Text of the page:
How to Reduce OSHA Recordables

Meet Your Osha Recordable Goals!

Workplace injuries are unfortunately all too common. In fact, according to the Bureau of Labor Statistics, every day about 7,000 workers suffer an injury on the job. These injuries can lead to missed work days, decreased productivity, and costly healthcare bills. In order to keep your employees safe and reduce the number of workplace injuries, it is important to understand what OSHA recordable injuries are and how to prevent them.

What are OSHA recordable injuries?

In the United States, the Occupational Safety and Health Administration (OSHA) is in charge of creating standards for working conditions and ensuring that businesses are following these standards. As part of their efforts to improve workplace safety, OSHA has created a list of reportable injuries. These injuries can be severe or minor, but any injury that requires medical treatment beyond first aid must be recorded on an OSHA Form 300.

Some of the most common types of OSHA recordable injuries include slips and falls, repetitive stress injuries, back injuries, burns, lacerations, fractures, concussions, exposure to toxic substances or chemicals, and more. These injuries can occur in any industry or workplace setting and can be caused by a number of different factors, including poor work practices, defective equipment or machinery, lack of training for workers, and more.

How Can You Reduce OSHA Recordables in the Workplace?

While it is not possible to eliminate all risks at the workplace, there are steps that you can take to reduce the number of OSHA recordable injuries. Some of these steps include the following:

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Don’t Over Treat

First Aid is not recordable. Don’t over-treat when less treatment will provide proper care. There are many options in regard to first aid, and one of those is early intervention for musculoskeletal symptoms. Your first line of defense can and should often be early intervention.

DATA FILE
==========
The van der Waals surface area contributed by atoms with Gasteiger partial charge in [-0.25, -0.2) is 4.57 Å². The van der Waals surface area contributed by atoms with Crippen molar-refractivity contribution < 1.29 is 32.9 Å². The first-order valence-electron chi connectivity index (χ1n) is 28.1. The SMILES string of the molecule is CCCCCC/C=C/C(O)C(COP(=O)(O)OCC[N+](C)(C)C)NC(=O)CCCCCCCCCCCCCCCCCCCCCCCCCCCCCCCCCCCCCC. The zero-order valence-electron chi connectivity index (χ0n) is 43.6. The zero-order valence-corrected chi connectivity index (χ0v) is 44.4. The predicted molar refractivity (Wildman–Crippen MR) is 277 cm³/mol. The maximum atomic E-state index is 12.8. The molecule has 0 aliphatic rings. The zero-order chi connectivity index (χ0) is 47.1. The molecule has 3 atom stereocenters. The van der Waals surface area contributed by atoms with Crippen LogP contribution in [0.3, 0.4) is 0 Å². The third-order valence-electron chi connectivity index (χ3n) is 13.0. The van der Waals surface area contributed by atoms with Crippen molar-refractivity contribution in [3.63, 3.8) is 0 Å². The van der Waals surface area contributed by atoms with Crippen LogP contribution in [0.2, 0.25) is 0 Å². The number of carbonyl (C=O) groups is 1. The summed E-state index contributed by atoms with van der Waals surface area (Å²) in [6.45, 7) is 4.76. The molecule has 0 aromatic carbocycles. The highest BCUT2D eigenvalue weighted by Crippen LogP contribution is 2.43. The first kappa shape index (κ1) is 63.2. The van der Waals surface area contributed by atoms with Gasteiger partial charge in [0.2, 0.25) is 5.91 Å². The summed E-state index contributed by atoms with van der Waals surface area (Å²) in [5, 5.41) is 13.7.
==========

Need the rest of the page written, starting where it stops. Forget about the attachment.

Further examples of first aid could be:

  • Over-the-counter medication instead of prescriptions
  • Butterfly bandage instead of dermal adhesive/suture
  • Support device instead of immobilization or rigid brace

Get a Second Opinion

OSHA Standard 1904.7(b)(3), and the OSHA Recordkeeping Compliance Directive CPL 2-0.131, in Chapter 5, Question 7-10, both state that an authoritative provider can override another opinion regarding lost work days.

A knowledgeable occupational medicine provider can therefore override another opinion regarding lost work days. Lost time = recordable. If an employee is ever taken off work by an ER, urgent care clinic, or personal physician, they should be seen by an occupational medicine provider for a second opinion.

Often, an employee will be able to continue working with a slight modification, such as working at a slower pace, instead of having lost time.

Document the Occupational Medicine Provider’s Recommendations